This week we asked the Outlook bloggers to share a “ministry hack” they’ve learned. Here’s what they shared.
OK… I’ve never really liked the term “hack,” because it reminds me of a “hack job,” which seems to be a term for barely getting the project done. But, even though lots of churches seem to prefer “doing it the way we’ve always done it,” efficiency is a very biblical and necessary criteria for ministry leaders. I am a self-described type-A individual, so I love being efficient. In fact, one of my favorite things is to update policies and procedures so that my church is more accurate, successful and efficient moving forward (yes, I’m a total nerd).
Despite that introduction, I will humbly declare that the greatest ministry hacks I’ve discovered so far are hardly my discoveries at all, but perhaps obvious reminders. The first is delegation, or put even more humbly: not trying to do someone else’s job. The leadership of each Presbyterian church is made up of elders, deacons and pastors. We recently ordained and installed new elders and deacons, and as I read the liturgy for the service of ordination and installation what stood out is this: We are all equally there, on one line, together. (And, in fact, pastors are listed last if you want to put an order to it.) Yet, I sometimes find myself acting like I’m the only one flying the plane. I can revise the church budget, update the newsletter and check on communion supplies, but that doesn’t mean I should or that the church has called me to do those things. Like any church leader, I struggle to stay in my lane. I want everything to be perfect, but God often has other goals that are more important.
Our church focused on hospitality last year, and when it comes to serving people in need, we adopted the phrase, “do what you can, when you can.” But, when it comes to our church leadership doing ministry together, that phrase does, could and should get us into trouble. Instead, as another church leader cautioned me, it is instead a case of, “do what only you can do,” or perhaps “do only what you are called to do.” When we find ourselves doing someone else’s designated work, we not only discourage them from serving, but we make ourselves inefficient at our own called work. Paul’s analogy was of the human body and all parts of the body needing other parts to function well. I think Paul knew that we would desire to help one another, but taking over, moving into areas in ministry that are not our own, eventually causes more pain than gain.
The second ministry hack that I have discovered (again, I recognize that this hardly qualifies as my own discovery) is to never put individuals above what God has called the church to do. This one can tug at the heartstrings, but God has called all of us to important work as a community of faith. No one person is worth abandoning that call. Now, that is not to say that we don’t take care of individuals from time to time; a healthy worshipping community takes care of itself and each other. But, if an individual’s needs run contrary to the called ministry of the church, we must make decisions that protect and further the ministry of the church. I have never been part of a church that didn’t struggle with this piece of the call — especially when it comes to employment, mental illness and long-time members.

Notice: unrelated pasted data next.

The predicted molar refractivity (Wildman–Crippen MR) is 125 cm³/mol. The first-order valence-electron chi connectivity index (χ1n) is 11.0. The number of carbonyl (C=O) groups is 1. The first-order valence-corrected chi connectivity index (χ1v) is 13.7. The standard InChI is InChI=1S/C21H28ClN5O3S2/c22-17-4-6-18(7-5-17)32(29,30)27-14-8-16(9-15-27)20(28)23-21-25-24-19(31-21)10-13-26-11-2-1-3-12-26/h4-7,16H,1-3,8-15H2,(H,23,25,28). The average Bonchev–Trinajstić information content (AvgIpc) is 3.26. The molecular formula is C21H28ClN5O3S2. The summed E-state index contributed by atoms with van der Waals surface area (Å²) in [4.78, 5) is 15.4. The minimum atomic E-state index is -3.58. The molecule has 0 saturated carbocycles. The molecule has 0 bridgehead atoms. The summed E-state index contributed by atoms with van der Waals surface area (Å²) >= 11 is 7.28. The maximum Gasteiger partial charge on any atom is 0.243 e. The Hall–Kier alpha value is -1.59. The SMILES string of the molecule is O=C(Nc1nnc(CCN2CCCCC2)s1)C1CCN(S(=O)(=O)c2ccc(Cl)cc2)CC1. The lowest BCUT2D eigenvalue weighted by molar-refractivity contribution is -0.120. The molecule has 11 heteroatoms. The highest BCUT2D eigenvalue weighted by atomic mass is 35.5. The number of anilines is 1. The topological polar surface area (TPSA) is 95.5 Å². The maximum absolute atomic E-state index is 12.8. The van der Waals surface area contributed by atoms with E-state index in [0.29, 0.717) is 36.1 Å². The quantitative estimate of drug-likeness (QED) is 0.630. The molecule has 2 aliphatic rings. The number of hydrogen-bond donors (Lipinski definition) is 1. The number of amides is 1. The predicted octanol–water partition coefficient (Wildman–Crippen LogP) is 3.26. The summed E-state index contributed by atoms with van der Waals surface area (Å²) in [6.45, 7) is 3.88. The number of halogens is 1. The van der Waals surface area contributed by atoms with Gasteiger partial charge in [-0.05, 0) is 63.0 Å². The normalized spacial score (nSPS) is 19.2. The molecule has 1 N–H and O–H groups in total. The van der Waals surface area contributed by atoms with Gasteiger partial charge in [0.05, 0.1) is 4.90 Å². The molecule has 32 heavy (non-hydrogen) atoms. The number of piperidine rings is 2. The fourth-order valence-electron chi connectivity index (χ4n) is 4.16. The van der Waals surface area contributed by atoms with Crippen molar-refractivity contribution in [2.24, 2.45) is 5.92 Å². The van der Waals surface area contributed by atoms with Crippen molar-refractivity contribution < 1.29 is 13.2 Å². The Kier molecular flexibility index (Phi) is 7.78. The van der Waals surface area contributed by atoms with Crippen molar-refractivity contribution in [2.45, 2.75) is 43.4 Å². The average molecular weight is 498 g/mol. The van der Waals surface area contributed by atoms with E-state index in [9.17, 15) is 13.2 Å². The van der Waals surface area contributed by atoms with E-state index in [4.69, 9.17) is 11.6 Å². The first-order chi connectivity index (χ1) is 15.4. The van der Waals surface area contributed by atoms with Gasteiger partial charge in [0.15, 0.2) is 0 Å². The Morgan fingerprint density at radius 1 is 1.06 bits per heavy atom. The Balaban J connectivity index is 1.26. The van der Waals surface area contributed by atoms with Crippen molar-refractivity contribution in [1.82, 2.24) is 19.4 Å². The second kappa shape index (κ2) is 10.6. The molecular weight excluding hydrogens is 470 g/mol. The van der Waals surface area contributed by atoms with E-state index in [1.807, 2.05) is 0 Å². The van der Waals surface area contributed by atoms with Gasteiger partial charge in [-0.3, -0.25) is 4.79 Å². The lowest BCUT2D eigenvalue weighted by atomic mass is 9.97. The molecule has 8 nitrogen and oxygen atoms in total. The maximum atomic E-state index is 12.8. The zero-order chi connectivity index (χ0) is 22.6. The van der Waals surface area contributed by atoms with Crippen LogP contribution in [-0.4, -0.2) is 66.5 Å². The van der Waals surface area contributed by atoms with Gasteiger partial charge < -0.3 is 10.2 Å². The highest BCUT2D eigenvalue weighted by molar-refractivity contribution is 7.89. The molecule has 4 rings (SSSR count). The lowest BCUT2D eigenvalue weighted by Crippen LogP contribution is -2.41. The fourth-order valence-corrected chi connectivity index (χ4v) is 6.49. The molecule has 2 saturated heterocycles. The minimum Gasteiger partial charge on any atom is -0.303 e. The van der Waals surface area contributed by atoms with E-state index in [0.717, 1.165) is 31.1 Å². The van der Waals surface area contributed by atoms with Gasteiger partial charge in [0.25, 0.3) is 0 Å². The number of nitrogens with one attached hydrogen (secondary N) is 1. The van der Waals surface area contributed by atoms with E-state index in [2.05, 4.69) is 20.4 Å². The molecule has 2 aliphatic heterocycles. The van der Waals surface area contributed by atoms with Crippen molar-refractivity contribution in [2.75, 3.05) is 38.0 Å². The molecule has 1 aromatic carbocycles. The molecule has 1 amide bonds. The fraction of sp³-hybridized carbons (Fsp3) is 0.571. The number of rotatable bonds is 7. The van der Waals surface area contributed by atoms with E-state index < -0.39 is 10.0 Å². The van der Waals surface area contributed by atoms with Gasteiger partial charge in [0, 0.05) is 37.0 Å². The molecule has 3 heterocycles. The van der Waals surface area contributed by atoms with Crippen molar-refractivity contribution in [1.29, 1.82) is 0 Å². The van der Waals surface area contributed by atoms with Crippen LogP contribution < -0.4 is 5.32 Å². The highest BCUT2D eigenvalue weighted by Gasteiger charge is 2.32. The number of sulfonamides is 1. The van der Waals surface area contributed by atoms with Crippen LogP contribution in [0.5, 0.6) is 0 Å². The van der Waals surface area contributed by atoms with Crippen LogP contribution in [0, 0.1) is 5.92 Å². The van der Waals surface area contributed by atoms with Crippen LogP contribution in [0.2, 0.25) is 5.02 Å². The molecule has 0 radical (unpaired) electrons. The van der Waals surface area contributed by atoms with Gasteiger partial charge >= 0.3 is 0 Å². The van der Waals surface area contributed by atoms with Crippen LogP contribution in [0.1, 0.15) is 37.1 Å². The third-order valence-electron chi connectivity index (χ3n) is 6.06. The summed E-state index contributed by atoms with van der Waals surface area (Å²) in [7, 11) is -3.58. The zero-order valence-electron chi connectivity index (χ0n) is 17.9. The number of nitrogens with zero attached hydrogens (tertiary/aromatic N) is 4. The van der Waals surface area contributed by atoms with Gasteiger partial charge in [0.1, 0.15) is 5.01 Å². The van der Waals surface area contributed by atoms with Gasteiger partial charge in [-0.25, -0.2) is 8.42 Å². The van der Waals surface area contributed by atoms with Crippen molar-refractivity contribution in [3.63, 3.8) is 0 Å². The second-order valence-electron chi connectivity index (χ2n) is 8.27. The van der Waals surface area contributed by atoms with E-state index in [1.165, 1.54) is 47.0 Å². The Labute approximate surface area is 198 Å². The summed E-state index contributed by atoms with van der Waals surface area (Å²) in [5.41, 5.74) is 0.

Power struggles are just as real in churches as they are in politics. And, sadly, many individuals serving in the church fail to recognize when their passion for the church somehow becomes perverted into their personal passion. We all like to get our own way, but our way does not always align with what God is calling the church to do. It is so tempting to “just be nice” and avoid conflict when desires compete, but it stunts or postpones ministry — often for lengthy time periods. And, when a church ignores their God-given calling in order to protect the feelings of an individuals, it ultimately hurts the church as a whole (and can even cause a church to go against the calling of God).
When choosing which hacks to share, I almost wish I had picked some low-hanging fruit like using the calendar app on my phone or storing prayer requests electronically. But, while those certainly make my ministry more viable, they are easy fixes. Easy fixes seem to make small impacts. Delegation and choosing the calling of the church over other competing callings are hard to implement but are sure to have large impacts. And they are two ministry hacks that I can see myself legitimately working to incorporate in all ministry contexts and throughout my days as a Minister of Word and Sacrament.
JULIE RAFFETY serves as the pastor at First Presbyterian Church in Franklin, New Jersey. Julie is a violinist, aspiring writer, snowboarder, runner, identical twin and crazy about popcorn.